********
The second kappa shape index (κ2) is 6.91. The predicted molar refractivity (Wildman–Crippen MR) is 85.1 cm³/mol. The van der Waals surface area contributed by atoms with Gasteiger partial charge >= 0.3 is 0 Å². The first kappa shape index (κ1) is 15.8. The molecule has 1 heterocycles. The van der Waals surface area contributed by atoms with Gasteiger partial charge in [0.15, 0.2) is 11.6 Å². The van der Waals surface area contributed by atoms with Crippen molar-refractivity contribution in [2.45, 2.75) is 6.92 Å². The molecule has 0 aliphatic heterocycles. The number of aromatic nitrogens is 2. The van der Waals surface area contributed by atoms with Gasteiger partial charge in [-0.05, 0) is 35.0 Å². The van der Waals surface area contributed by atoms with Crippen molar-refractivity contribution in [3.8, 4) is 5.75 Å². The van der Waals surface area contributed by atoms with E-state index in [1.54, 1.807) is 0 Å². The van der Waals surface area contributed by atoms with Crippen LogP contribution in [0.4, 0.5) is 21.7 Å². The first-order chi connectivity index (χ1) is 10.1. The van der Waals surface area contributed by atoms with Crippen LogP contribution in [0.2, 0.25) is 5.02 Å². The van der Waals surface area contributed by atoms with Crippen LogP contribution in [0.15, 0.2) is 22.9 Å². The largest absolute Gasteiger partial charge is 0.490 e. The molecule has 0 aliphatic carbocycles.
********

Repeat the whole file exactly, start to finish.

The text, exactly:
The second kappa shape index (κ2) is 6.91. The predicted molar refractivity (Wildman–Crippen MR) is 85.1 cm³/mol. The van der Waals surface area contributed by atoms with Gasteiger partial charge >= 0.3 is 0 Å². The first kappa shape index (κ1) is 15.8. The molecule has 1 heterocycles. The van der Waals surface area contributed by atoms with Gasteiger partial charge in [0.15, 0.2) is 11.6 Å². The van der Waals surface area contributed by atoms with Crippen molar-refractivity contribution in [2.45, 2.75) is 6.92 Å². The molecule has 0 aliphatic heterocycles. The number of aromatic nitrogens is 2. The van der Waals surface area contributed by atoms with Gasteiger partial charge in [-0.05, 0) is 35.0 Å². The van der Waals surface area contributed by atoms with Crippen molar-refractivity contribution in [3.8, 4) is 5.75 Å². The van der Waals surface area contributed by atoms with E-state index in [1.54, 1.807) is 0 Å². The van der Waals surface area contributed by atoms with Crippen LogP contribution in [0.4, 0.5) is 21.7 Å². The first-order chi connectivity index (χ1) is 10.1. The van der Waals surface area contributed by atoms with Crippen LogP contribution in [0.2, 0.25) is 5.02 Å². The van der Waals surface area contributed by atoms with Crippen LogP contribution in [0.15, 0.2) is 22.9 Å². The largest absolute Gasteiger partial charge is 0.490 e. The molecule has 0 aliphatic carbocycles.